The Unusual Box Test Can Measure the Creativity of a One-Year-Old

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"Helpless" and "mysterious" are two labels that can be applied to any baby. Though decoding a babe's babbling nearly transcends the realm of possibility, researchers have found a way to measure creativity in one-year-olds. The unusual box test (UBT) can predict the divergent thinking skills of even the most incomprehensible infant.

The Unusual Box Test

It's Not Unusual

The UBT seems more like a game or toy than a cognitive assessment tool. It involves a box with unique features and a few novel objects. The box might have a ledge, a weird-shaped hole, strings, tiny stairs, etc., and the novel items could be things like feathers, hooks, and sticks. The test basically measures the way someone interacts with these items, with a higher score on the test correlating to a greater number of box-object interactions. In 2014, researchers from the University of Sheffield found that the UBT can be used on kids as young as two years old (previously, we were only using it to measure the creativity of kids aged three and older).

Two? Pfft. In 2016, University of Sheffield and University of Stirling researchers pushed it a little further. This study gave 29 one-year-olds a box and some objects and let the toddlers play individually with them, not giving them any nudges or instructions. Researchers counted the number of box-object interactions within a time frame, each kid receiving a score between six and 28. A few weeks later, the infants who scored high the first time scored high again, even without counting repeated interactions.

The results suggest little humans as young as one year old can think divergently, and that capacity for this thinking in one-year-olds can be measured. The study also considered the kids' parents' abilities, suggesting that infants who rate high on the UBT have parents with strong divergent thinking skills, too. It runs in the fam, ya'll.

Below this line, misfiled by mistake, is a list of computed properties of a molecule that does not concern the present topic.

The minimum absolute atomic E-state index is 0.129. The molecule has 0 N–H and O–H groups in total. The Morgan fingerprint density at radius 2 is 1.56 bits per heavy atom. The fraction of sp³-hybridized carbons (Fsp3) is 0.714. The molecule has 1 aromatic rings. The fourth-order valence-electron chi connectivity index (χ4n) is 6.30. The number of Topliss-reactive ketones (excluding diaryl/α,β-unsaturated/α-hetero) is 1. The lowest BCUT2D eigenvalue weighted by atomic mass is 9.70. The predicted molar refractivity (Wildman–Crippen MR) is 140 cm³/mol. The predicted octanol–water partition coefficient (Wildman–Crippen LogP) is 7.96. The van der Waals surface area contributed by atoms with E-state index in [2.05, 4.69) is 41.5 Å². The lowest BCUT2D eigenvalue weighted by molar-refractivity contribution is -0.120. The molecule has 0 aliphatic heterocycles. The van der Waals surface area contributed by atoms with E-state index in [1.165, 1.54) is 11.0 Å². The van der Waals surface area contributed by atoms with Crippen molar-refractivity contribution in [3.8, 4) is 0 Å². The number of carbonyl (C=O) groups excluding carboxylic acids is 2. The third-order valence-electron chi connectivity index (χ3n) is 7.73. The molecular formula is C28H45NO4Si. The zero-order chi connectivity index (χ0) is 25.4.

Indulge in the Divergent

More specific than creativity, the UBT looks at quantifying divergent thinking (DT). This out-of-the-box type of problem-solving is what results in Pinterest-esque life hacks, like using a sock to get a nice up-do or freezing a diaper as a DIY ice pack. (Both real things, by the way.) Though these may seem like almost-useless MacGyver-y skills, the numbers say otherwise. Longitudinal studies suggest that children's scores on DT-measuring tasks can predict their personal and professional creative achievements as adults.

If you're looking to rev up your adult DT engine, here are some tips for stimulating divergent thinking from the University of Washington:

  1. Brainstorm. No idea is a bad idea — let 'em all fly.
  2. Keep a journal. As random ideas plop into your brain, get them down on paper, even while you're on the go.
  3. Freewrite. Take a topic and write about it for a set period of time. Write anything that comes to mind about the topic.
  4. Mind-map. Turn your brainstorm visual by mapping out the connections between different thoughts from your thinking session.

Want some more ideas on how to unleash your inner creative genius? Check out Ken Robinson's book, "Out of Our Minds: Learning to Be Creative." The audiobook is free with a trial of Audible. We handpick reading recommendations we think you may like. If you choose to make a purchase through that link, Curiosity will get a share of the sale.

Convergent vs. Divergent Thinking

Written by Joanie Faletto August 28, 2017

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